What is the drum and bass scene like in Slovakia?

So when I started DJing in 2017 the scene was enormous, in Bratislava and the main cities there were like five parties on the same night and everything was sold out. People loved drum and bass so much and I loved being a part of these people. I think the pandemic knocked the scene a little bit, people cut down on their raving. But it is still one of the most popular genres in Slovakia. In the country hip-hop is very popular, and techno too as techno parties are getting more successful. But after that I think it’s drum and bass. EDM is also popular. But the drum and bass scene is great – I’ve made so many friends through this scene, there are so many amazing clubs that are successful through drum and bass nights. It’s thriving.

And in your time DJing, you haven’t just stayed in Slovakia. You’ve had the opportunity to play in various countries?

Yes, I have been lucky enough to have a lot of international bookings – Hungary, Austria and since working with Korsakov I have played several of their international events. I also played a party with Dimension and Culture Shock in Bratislava, which was a huge moment for me as I love both of their music. Not long after I was booked to play Dimension’s live show at Printworks, I was blown away.

I was hyped for the three months in the build up to the show. I was very tense, I felt a lot of pressure in the build up. But being behind the decks staring out into the crowd, all the anxiety just went away. I was just happy and enjoyed my set, I was so grateful I had the opportunity to do it. It will always be one of my best memories that I will cherish forever.

And through all of this, who would you say have been your favourite artists and biggest influences?

Definitely Netsky, I remember being addicted to his music. Memory Lane will always be one of my favourite tracks. When first getting into drum and bass there was Sub Focus, Culture Shock, Cyantific. At first it was definitely more of the mainstream stuff. After that I was listening to more neurofunk when I was around 20 years old. But then I came back to dancefloor – the melodies, and when you can sing along and find yourself in the music, that is my favourite. I’m heavily influenced by the Worship Artists – Dimension, Sub Focus, Culture Shock, 1991. Wilkinson, Metrik, A.M.C, Muzz too. There’s so many!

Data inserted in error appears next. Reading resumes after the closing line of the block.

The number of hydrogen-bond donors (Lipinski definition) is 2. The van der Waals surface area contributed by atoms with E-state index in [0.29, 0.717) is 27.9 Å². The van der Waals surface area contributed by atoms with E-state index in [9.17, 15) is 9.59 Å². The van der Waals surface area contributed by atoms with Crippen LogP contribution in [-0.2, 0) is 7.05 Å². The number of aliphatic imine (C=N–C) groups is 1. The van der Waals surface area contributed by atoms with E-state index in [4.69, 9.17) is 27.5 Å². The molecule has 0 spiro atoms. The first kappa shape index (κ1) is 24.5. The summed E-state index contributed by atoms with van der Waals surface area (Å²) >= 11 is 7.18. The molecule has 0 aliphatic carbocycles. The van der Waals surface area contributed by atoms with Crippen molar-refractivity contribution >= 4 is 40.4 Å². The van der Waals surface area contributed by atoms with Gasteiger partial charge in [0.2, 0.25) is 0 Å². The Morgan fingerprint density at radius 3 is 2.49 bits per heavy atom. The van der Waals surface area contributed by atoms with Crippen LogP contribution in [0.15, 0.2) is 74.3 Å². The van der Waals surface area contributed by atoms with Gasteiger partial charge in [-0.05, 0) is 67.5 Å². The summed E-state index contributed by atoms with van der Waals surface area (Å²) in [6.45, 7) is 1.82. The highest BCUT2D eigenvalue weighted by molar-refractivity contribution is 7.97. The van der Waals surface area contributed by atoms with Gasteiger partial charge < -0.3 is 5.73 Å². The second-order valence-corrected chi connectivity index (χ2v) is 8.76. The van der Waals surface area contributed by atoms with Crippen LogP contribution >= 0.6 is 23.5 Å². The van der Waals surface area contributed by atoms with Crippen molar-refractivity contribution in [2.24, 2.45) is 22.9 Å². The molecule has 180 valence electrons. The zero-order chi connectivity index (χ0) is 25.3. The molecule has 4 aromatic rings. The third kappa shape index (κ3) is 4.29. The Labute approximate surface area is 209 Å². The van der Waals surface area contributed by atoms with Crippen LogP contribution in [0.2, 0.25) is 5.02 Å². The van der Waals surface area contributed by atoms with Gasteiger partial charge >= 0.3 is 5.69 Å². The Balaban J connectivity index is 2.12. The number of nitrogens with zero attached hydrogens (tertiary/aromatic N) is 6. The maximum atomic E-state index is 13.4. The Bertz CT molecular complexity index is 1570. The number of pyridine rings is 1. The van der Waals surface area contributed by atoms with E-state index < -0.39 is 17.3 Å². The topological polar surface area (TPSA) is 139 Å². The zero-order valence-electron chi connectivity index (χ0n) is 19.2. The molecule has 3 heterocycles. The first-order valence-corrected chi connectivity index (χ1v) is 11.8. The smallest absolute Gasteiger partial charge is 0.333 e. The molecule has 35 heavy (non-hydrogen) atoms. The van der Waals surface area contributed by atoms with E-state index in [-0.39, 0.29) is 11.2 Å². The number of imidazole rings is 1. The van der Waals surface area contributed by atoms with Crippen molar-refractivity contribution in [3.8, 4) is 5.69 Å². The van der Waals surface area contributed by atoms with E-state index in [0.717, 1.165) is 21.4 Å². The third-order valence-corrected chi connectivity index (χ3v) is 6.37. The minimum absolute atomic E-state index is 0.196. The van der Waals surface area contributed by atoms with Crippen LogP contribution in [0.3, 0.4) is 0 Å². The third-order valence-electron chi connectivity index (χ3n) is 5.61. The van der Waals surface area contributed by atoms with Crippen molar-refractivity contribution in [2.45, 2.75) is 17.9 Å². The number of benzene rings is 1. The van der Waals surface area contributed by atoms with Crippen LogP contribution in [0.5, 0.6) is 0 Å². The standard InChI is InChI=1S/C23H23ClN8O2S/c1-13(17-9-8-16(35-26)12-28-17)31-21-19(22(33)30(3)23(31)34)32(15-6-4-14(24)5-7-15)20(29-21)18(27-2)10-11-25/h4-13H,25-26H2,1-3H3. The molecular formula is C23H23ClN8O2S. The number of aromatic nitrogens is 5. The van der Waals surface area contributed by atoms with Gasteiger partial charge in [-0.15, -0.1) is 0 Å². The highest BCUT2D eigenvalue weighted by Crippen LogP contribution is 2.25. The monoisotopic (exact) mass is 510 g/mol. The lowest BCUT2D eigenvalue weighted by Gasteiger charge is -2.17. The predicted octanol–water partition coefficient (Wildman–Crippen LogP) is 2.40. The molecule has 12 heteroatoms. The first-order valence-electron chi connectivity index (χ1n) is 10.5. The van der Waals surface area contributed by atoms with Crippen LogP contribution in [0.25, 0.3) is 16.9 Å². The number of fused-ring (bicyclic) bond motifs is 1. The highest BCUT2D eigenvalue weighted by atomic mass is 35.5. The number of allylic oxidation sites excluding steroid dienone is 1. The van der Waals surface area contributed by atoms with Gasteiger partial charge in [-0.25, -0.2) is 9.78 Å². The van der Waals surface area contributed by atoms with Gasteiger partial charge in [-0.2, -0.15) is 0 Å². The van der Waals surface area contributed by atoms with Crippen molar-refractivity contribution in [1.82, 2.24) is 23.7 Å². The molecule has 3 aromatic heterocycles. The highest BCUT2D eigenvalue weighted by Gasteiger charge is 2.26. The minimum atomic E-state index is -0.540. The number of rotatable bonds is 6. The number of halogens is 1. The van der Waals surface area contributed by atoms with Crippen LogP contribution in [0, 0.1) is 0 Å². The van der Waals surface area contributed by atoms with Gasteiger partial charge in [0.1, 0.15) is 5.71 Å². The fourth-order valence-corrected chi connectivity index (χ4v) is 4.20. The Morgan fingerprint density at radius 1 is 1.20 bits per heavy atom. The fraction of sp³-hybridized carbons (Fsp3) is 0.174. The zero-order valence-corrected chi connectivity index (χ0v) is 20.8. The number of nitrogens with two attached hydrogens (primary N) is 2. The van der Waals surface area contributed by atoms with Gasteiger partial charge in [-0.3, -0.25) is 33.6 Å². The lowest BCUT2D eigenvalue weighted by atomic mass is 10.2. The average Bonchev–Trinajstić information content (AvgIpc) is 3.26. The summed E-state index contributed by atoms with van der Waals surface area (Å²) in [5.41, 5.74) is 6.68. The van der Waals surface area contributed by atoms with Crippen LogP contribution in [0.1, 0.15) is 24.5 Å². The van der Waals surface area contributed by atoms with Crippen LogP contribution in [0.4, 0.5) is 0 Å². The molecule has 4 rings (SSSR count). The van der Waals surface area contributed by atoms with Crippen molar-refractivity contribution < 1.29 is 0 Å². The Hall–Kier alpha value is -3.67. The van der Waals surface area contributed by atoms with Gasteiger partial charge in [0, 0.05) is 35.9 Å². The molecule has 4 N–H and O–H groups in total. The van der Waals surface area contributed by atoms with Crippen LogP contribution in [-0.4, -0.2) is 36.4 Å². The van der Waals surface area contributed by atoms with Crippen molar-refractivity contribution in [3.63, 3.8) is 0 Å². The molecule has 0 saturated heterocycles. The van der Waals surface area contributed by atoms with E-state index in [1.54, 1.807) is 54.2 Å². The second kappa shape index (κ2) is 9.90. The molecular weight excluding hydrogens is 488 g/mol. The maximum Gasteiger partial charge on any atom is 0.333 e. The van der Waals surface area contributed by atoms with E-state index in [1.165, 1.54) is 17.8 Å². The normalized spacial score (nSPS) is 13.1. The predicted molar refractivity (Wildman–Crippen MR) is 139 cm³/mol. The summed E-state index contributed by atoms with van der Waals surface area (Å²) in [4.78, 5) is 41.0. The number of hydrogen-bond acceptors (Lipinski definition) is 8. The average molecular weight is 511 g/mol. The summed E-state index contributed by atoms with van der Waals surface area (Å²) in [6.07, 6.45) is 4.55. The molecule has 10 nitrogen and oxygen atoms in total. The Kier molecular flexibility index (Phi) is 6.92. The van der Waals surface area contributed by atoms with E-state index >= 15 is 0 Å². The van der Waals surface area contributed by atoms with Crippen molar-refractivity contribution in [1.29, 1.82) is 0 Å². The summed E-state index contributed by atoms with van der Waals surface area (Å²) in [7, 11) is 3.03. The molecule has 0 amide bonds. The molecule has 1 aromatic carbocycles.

Of course there are a lot of female DJs that inspire me – Harriext Jaxxon, Flava D, Something Something, Koven, Mel, Siren. They are all huge names in the scene and artists I look up to. Other females outside of drum and bass too, Peggy Gou, Amelie Lens, Lily Palmer.

All huge names! Alongside those artists who don’t play drum & bass, who else do you listen to?

I listen to a lot of Apashe. I grew up listening to a lot of classical music, as my dad plays in an orchestra. I was often going to concerts with my family and still do now. I love classical music, and I feel Apashe is the perfect combination of classical and electronic. As I said earlier I was exploring artists on UKF, so I listened to a lot of deadmau5, Skrillex, Axel Boy, Flume too.

And some of these artists have also influenced you in your production? When did you first start producing?

So it was around the start of the pandemic. I had a lot of bookings to my name by that point and I felt the next step was to start producing, but I was quite anxious about it. Before the pandemic started I actually moved back to my parent’s house, as I quit a job I hated! As everybody was locked down I had plenty of time on my hands, so I threw myself into learning to produce. All my friends and family were supporting me which gave me a huge boost.

Then from this you started doing a mentorship with Korsakov?